Anandhakumar, S and Nagaraja, V and Raichur, Ashok M (2010) Reversible polyelectrolyte capsules as carriers for protein delivery. In: Colloids and Surfaces B: Biointerfaces, 78 (2). pp. 266-274.
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A reversible drug delivery system based on spontaneous deposition of a model protein into preformed microcapsules has been demonstrated for protein delivery applications. Layer-by-Layer assembly of poly(allylamine hydrochloride) (PAH) and poly(methacrylic acid) (PMA) onto polystyrene sulfonate (PSS) doped CaCO3 particles, followed by core removal yielded intact hollow microcapsules having a unique property to induce spontaneous deposition of bovine serum albumin (BSA) at pH below its isoelectric point of 4.8, where it was positively charged. These capsules showed reversible pH dependent open and closed states to fluorescence labeled dextran (FITC-Dextran) and BSA (FITC-BSA). The loading capacity of BSA increased from 9.1 x 10(7) to 2.03 x 10(8) molecules per capsule with decrease in pH from 4.5 to 3.The loading of BSA-FITC was observed by confocal laser scanning microscopy (CLSM), which showed homogeneous distribution of protein inside the capsule. Efficient loading of BSA was further confirmed by atomic force microscopy (AFM) and scanning electron microscopy (SEM).The interior capsule concentration was as high as 209 times the feeding concentration when the feeding concentration was increased from 1 to 10 mg/ml. The deposition was initially controlled by spontaneous loading mechanism at lower BSA concentration followed by diffusion controlled loading at higher concentration; which decreased the loading efficiency from 35% to 7%. Circular dichroism (CD) measurements and Fourier transform infrared spectroscopy (FTIR) confirmed that there was no significant change in conformation of released BSA in comparison with native BSA. The release was initially burst in the first 0.5 h and sustained up to 5 h. The hollow capsules were found to be biocompatible with mouse embryonic fibroblast (MEF) cells during in vitro cell culture studies. Thus these pH sensitive polyelectrolyte microcapsules may offer a promising delivery system for water soluble proteins and peptides. (C) 2010 Elsevier B.V. All rights reserved.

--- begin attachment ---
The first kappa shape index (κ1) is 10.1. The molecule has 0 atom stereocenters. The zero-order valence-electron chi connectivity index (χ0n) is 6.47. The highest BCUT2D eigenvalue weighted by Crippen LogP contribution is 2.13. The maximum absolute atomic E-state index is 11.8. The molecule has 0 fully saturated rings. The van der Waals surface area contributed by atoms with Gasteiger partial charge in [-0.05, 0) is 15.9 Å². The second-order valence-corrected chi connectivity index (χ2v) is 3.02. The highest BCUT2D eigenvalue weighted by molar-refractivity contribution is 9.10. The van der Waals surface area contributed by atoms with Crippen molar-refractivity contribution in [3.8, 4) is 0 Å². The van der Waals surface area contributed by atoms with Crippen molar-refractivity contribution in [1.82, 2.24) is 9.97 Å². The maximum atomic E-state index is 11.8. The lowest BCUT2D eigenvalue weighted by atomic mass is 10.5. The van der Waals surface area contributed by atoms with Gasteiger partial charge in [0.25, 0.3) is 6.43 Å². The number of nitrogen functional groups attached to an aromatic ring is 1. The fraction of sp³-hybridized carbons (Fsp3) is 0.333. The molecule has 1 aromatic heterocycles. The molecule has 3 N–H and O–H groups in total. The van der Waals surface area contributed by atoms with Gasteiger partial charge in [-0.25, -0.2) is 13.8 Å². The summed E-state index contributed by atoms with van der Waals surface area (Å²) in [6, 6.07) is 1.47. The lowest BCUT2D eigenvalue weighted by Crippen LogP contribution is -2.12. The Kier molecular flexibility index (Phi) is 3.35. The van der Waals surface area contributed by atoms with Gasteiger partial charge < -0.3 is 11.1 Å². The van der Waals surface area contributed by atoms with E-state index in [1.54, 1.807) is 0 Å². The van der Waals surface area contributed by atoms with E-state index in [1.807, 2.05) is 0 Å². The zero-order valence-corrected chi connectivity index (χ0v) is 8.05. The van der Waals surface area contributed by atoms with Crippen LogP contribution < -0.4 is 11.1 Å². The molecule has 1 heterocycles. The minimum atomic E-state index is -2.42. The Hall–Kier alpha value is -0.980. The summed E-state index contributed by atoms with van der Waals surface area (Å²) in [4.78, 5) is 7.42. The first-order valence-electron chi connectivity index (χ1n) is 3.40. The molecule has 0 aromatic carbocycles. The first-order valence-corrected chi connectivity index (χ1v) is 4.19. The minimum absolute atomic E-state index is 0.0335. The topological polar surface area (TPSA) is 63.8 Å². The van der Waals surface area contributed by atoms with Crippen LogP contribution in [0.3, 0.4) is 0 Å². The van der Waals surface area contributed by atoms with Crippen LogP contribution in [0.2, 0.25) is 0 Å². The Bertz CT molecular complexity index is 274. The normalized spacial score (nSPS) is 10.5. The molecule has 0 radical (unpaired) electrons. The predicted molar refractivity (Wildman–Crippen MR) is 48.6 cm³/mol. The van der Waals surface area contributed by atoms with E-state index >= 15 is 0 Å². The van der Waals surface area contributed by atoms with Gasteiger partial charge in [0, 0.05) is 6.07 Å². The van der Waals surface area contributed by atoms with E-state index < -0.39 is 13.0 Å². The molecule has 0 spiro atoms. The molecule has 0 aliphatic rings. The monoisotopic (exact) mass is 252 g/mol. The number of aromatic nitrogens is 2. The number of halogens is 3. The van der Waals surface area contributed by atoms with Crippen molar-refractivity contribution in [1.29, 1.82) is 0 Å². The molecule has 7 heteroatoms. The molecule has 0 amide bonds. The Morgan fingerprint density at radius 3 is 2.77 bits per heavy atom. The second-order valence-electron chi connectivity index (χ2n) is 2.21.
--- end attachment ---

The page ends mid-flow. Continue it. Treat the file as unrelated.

|Item Type:||Journal Article|
|Additional Information:||Copyright of this article belongs to Elsevier Science.|
|Keywords:||Polyelectrolyte capsules;Protein delivery;Conformational studies|
|Department/Centre:||Division of Mechanical Sciences > Materials Engineering (formerly Metallurgy)
Division of Biological Sciences > Microbiology & Cell Biology
|Date Deposited:||23 Jun 2010 10:50|
|Last Modified:||19 Sep 2010 06:08|
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